Friday, 27 September 2013

3D Dicom Testing Dataset: Patient Position And Orientation

ATIENT COORDINATE SYSTEM & INTERPRETATION OF DICOM CT/MR IMAGE SETS 


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This document contains some notes on the patient coordinate system 


conventions which are used in the ACR/NEMA DICOM 3.0 standard.  



Information on how to interpret the location of CT and MR images within a patient coordinate system is also included.   

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What does the patient coordinate system look like? 



        HEAD                     +Z(H) 
              POSTERIOR           |  / +Y(P) 

         ()                       | / 

 RIGHT  -/\-  LEFT                |/ 

         ||           -X(R) ------+------ +X(L) 
ANTERIOR                         /| 
        FEET                    / | 
                               /  | 
                          -Y(A)  -Z(F) 


In this diagram the patient is facing forward.  Anterior refers to the  front of the patient.  Posterior refers to the back of the patient.  

The origin of the patient coordinate system is arbitrary, and selected by the imaging modality.  I assume that the modality is free to choose a different origin for each series of images, but the origin is fixed for a given series.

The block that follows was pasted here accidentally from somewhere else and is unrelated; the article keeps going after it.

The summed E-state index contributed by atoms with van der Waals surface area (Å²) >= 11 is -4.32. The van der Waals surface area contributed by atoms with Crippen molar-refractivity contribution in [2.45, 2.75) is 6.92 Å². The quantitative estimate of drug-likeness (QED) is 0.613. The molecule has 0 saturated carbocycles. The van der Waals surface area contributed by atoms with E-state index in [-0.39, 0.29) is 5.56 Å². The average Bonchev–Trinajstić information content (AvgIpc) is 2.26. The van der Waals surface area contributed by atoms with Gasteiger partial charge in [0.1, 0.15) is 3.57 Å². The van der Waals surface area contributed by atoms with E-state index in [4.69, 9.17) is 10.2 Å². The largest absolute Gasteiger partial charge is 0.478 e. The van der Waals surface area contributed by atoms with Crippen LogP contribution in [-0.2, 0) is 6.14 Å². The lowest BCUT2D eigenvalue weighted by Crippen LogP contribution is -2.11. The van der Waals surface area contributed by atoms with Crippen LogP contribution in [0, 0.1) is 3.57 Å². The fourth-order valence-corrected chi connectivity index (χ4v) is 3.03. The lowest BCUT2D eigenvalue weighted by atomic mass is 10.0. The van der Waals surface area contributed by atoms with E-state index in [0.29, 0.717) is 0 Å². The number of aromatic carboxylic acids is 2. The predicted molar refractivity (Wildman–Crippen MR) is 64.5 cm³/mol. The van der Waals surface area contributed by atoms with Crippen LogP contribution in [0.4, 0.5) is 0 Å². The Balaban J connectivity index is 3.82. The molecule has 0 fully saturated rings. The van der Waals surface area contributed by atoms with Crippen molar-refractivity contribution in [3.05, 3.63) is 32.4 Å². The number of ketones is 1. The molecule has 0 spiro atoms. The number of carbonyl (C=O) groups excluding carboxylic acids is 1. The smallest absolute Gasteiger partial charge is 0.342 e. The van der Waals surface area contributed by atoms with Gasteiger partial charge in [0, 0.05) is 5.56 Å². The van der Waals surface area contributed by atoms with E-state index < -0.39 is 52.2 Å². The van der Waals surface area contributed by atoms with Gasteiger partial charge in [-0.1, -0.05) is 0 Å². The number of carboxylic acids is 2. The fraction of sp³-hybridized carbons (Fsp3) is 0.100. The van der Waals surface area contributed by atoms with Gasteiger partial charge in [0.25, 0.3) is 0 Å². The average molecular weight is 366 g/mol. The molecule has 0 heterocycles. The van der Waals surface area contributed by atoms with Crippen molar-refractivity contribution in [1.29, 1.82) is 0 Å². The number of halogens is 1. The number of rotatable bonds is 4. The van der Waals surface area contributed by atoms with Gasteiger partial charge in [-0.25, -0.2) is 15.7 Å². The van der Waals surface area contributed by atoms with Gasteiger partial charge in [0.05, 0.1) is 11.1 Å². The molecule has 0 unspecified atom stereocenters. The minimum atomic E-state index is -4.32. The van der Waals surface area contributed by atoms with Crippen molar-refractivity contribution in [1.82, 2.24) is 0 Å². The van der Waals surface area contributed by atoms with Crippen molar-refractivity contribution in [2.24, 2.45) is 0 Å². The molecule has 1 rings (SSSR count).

If you wish to annotate images when displayed with notations such as (L) or (R) to indicate which side of the 2D image is considered the patient's left or right side, you need the Patient Position (0018, 5100) Attribute from the General Series module. 



This attribute contains the position of the patient relative to the imaging equipment space.Valid values are:

 
    1.Head First-Prone 
    2.Head First-Supine
    3.Head First-Decubitus Right
    4.Head First-Decubitus Left
    5.Feet First-Decubitus Left
    6.Feet First-Decubitus Right
    7.Feet First-Prone
    8.Feet First-Supine. 


Definitions:

Head First means the patient was laying on the imaging couch with the head facing the imaging device first. 


Feet first means the patient was laying on the imaging couch with the feet facing the imaging device first. 


Prone means the patient is laying on his/her stomach.  (Patient's face being positioned in a downwards (gravity) direction.) 


Supine means the patient is laying on his/her back.  (Patient's face being in an upwards direction.) 


Decubitus Right means the patient is laying with his/her right side in a downwards direction. 


Decubitus Left means the patient is laying with his/her left side in a downwards direction. 


NOTE -- Patient Position (0018, 5100) is a type 1 required attribute for both the CT and MR modalities.  This attribute is VERY IMPORTANT for accurately interpreting the patient's orientation. 


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What is a direction cosine? 

Basically, a direction cosine is the cosine of the angle which is created between a unit vector which starts at the origin with some direction, and a unit vector coincident with one of the axis of the coordinate system.